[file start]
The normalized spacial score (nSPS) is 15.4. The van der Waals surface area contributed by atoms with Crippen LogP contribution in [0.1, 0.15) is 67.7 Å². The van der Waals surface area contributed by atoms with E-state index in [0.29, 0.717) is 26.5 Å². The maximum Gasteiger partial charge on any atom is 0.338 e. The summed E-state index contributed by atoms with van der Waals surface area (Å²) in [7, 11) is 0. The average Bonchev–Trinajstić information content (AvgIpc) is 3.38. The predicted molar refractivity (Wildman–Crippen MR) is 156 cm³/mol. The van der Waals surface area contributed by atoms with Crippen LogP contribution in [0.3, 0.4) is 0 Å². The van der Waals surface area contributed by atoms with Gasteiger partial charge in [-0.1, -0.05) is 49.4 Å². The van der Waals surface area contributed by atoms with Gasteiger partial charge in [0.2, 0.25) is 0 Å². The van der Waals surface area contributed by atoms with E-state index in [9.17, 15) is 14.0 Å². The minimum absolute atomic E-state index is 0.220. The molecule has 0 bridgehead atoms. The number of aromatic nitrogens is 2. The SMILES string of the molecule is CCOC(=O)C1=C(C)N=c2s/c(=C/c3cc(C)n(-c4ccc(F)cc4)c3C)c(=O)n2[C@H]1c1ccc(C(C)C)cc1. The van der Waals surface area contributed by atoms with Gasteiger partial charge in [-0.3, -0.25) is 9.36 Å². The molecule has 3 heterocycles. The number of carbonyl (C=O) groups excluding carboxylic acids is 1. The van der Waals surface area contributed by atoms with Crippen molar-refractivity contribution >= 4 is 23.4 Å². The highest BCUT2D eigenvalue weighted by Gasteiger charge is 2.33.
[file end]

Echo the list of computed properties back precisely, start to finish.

The normalized spacial score (nSPS) is 15.4. The van der Waals surface area contributed by atoms with Crippen LogP contribution in [0.1, 0.15) is 67.7 Å². The van der Waals surface area contributed by atoms with E-state index in [0.29, 0.717) is 26.5 Å². The maximum Gasteiger partial charge on any atom is 0.338 e. The summed E-state index contributed by atoms with van der Waals surface area (Å²) in [7, 11) is 0. The average Bonchev–Trinajstić information content (AvgIpc) is 3.38. The predicted molar refractivity (Wildman–Crippen MR) is 156 cm³/mol. The van der Waals surface area contributed by atoms with Crippen LogP contribution in [0.3, 0.4) is 0 Å². The van der Waals surface area contributed by atoms with Gasteiger partial charge in [-0.1, -0.05) is 49.4 Å². The van der Waals surface area contributed by atoms with Gasteiger partial charge in [0.2, 0.25) is 0 Å². The van der Waals surface area contributed by atoms with E-state index in [9.17, 15) is 14.0 Å². The minimum absolute atomic E-state index is 0.220. The molecule has 0 bridgehead atoms. The number of aromatic nitrogens is 2. The SMILES string of the molecule is CCOC(=O)C1=C(C)N=c2s/c(=C/c3cc(C)n(-c4ccc(F)cc4)c3C)c(=O)n2[C@H]1c1ccc(C(C)C)cc1. The van der Waals surface area contributed by atoms with Gasteiger partial charge in [-0.3, -0.25) is 9.36 Å². The molecule has 3 heterocycles. The number of carbonyl (C=O) groups excluding carboxylic acids is 1. The van der Waals surface area contributed by atoms with Crippen molar-refractivity contribution >= 4 is 23.4 Å². The highest BCUT2D eigenvalue weighted by Gasteiger charge is 2.33.